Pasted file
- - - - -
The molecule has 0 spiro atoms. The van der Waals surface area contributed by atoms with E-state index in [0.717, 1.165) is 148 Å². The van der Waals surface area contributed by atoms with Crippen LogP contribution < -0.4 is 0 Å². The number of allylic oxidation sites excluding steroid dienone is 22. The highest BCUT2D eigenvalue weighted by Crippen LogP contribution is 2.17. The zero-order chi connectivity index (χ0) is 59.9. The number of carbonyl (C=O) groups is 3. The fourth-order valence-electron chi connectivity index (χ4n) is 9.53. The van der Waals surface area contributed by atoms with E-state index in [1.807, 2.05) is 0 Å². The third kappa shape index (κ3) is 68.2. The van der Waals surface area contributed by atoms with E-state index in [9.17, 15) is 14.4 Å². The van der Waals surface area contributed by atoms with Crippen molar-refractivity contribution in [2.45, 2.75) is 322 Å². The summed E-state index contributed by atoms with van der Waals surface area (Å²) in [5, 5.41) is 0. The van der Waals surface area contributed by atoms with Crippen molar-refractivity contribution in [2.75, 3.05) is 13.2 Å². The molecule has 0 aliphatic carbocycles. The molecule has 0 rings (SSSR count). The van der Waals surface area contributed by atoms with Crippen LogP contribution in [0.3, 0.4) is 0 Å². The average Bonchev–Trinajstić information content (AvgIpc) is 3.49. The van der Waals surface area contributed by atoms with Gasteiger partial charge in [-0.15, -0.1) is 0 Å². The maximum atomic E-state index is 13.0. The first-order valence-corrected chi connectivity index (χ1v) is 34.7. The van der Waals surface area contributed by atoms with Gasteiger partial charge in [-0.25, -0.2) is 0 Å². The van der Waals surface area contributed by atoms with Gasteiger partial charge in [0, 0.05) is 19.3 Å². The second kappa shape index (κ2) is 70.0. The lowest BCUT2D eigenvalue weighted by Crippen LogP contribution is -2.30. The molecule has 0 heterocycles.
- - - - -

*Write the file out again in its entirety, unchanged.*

The molecule has 0 spiro atoms. The van der Waals surface area contributed by atoms with E-state index in [0.717, 1.165) is 148 Å². The van der Waals surface area contributed by atoms with Crippen LogP contribution < -0.4 is 0 Å². The number of allylic oxidation sites excluding steroid dienone is 22. The highest BCUT2D eigenvalue weighted by Crippen LogP contribution is 2.17. The zero-order chi connectivity index (χ0) is 59.9. The number of carbonyl (C=O) groups is 3. The fourth-order valence-electron chi connectivity index (χ4n) is 9.53. The van der Waals surface area contributed by atoms with E-state index in [1.807, 2.05) is 0 Å². The third kappa shape index (κ3) is 68.2. The van der Waals surface area contributed by atoms with E-state index in [9.17, 15) is 14.4 Å². The van der Waals surface area contributed by atoms with Crippen molar-refractivity contribution in [2.45, 2.75) is 322 Å². The summed E-state index contributed by atoms with van der Waals surface area (Å²) in [5, 5.41) is 0. The van der Waals surface area contributed by atoms with Crippen molar-refractivity contribution in [2.75, 3.05) is 13.2 Å². The molecule has 0 aliphatic carbocycles. The molecule has 0 rings (SSSR count). The van der Waals surface area contributed by atoms with Crippen LogP contribution in [0.3, 0.4) is 0 Å². The average Bonchev–Trinajstić information content (AvgIpc) is 3.49. The van der Waals surface area contributed by atoms with Gasteiger partial charge in [-0.15, -0.1) is 0 Å². The maximum atomic E-state index is 13.0. The first-order valence-corrected chi connectivity index (χ1v) is 34.7. The van der Waals surface area contributed by atoms with Gasteiger partial charge in [-0.25, -0.2) is 0 Å². The van der Waals surface area contributed by atoms with Gasteiger partial charge in [0, 0.05) is 19.3 Å². The second kappa shape index (κ2) is 70.0. The lowest BCUT2D eigenvalue weighted by Crippen LogP contribution is -2.30. The molecule has 0 heterocycles.